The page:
Bush v. Orleans Parish School Board, 138 F. Supp. 337 (E.D. La. 1956)

US District Court for the Eastern District of Louisiana - 138 F. Supp. 337 (E.D. La. 1956)
February 15, 1956

138 F. Supp. 337 (1956)

Earl Benjamin BUSH et al., Plaintiffs,

Civ. A. No. 3630.

United States District Court E. D. Louisiana, New Orleans Division.

February 15, 1956.

*338 *339 A. P. Tureaud, New Orleans, La., Robert L. Carter, New York City, A. M. Trudeau, Jr., New Orleans, La., Thurgood Marshall, New York City, for plaintiffs.

Browne & Rault, Gerard A. Rault, New Orleans, La., W. Scott Wilkinson, Shreveport, La., Fred S. LeBlanc, Baton Rouge, La., L. H. Perez, New Orleans, La., for defendants.

J. SKELLY WRIGHT, District Judge.

This action in equity[1] is brought in behalf of minor Negro plaintiffs, and all Negroes similarly situated,[2] seeking a declaratory judgment[3] and injunctive relief against the defendants who maintain and operate, pursuant to state statute,[4] the public schools of the Parish of Orleans, Louisiana. Before the court at this time is the application for a temporary injunction.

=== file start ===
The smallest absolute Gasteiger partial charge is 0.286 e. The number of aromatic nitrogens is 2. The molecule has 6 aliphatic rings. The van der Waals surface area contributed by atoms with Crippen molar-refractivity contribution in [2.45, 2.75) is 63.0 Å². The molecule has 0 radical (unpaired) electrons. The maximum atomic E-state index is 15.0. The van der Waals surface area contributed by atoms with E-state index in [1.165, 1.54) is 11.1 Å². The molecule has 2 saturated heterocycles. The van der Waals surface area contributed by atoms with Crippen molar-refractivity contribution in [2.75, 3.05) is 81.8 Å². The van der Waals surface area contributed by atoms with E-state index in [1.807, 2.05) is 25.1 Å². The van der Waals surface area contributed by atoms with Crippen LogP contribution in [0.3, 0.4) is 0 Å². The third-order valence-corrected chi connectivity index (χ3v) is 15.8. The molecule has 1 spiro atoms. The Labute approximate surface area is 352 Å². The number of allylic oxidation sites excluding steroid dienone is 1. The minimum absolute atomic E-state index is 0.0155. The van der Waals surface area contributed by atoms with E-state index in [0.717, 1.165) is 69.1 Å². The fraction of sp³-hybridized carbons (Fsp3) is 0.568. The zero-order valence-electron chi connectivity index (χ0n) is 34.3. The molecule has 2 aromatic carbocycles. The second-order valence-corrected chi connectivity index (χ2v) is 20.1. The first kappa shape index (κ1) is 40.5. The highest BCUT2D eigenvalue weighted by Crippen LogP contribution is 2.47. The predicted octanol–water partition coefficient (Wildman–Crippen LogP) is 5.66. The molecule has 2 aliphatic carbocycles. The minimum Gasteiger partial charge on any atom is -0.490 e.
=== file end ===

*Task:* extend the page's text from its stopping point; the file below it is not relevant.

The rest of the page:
The public schools of the City of New Orleans are segregated, that is, there are separate schools for white and Negro pupils. Plaintiffs allege that this segregation deprives them of equal protection of the law under the Fourteenth Amendment to the Constitution of the United States, and that under Brown v. Board of Education of Topeka, 349 U.S. 294, 75 S. Ct. 753, 99 L. Ed. 1083, the defendants should be restrained from continuing this practice. In addition to certain preliminary defenses, defendants contend that pursuant to Article 12, § 1 of the Constitution of Louisiana, LSA-Const., and Louisiana Acts 555 and 556 of 1954, LSA-R.S. 17:331 et seq., 17:81.1, and note, all enacted subsequent to the decision of the Supreme Court in Brown,[5] the public schools of New Orleans are operated on a segregated basis as an exercise of the police power of the state and, therefore, the decision of the Supreme Court in Brown outlawing segregation on the basis of race, is not dispositive of the issue here. This contention was considered and rejected *340 by this court, sitting with three judges, in an opinion in this case this day rendered, D.C., 138 F. Supp. 336. That opinion is incorporated herein by reference. There remains for disposition then only the preliminary defenses.